The focus on crowded public areas makes these attacks maddeningly difficult to prevent. Barriers and bollards can be erected in front of high-value targets, but every market and sidewalk cannot be protected. That’s what makes these targets so appealing to terrorists. Not only do they allow for high casualty counts, but by attacking people as they go about their everyday life, terrorists make life more terrifying.

A 2016 brief from the Soufan Group, a New York-based security consultancy, explains:

One of the consequences of mass-casualty attacks such as those in Lahore or Brussels is that all crowded spaces become unsafe. Afraid to gather, people stay home, and society splinters ever so slightly more, eroding the societal resilience that is the best and most lasting counterterrorism measure available. 

Given the difficulty of protecting every public space with concrete barriers, those hoping to prevent these attacks need to prevent people from becoming radicalized in the first place, says Jason Burke, author of The New Threat From Islamic Militancy. “It comes down to what we know mitigates the terrorist threat: effective intervention, as far up the process of radicalization as is possible,” he told Newsweek earlier this year.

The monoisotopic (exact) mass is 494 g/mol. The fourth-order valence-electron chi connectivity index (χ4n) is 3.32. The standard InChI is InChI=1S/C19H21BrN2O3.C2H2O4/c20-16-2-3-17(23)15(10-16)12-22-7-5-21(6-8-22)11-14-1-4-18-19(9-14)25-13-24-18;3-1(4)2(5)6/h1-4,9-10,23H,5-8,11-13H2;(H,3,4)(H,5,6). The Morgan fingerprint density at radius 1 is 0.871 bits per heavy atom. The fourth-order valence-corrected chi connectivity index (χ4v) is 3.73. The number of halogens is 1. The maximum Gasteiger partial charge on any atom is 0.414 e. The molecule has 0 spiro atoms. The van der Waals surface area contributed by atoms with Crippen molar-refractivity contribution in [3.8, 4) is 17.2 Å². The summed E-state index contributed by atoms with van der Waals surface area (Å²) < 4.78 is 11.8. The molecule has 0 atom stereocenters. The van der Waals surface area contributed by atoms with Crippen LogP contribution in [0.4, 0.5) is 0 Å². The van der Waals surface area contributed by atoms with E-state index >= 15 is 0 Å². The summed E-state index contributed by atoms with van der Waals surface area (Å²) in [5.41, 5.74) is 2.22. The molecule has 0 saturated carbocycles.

That’s also important because as soon as a solution to the problem of vehicle-ramming attacks is solved, the terrorists will move on to something else. The latest edition of Inspire, for instance, encourages attacking trains.

The Rise of Truck Attacks, the Terror Tactic of Today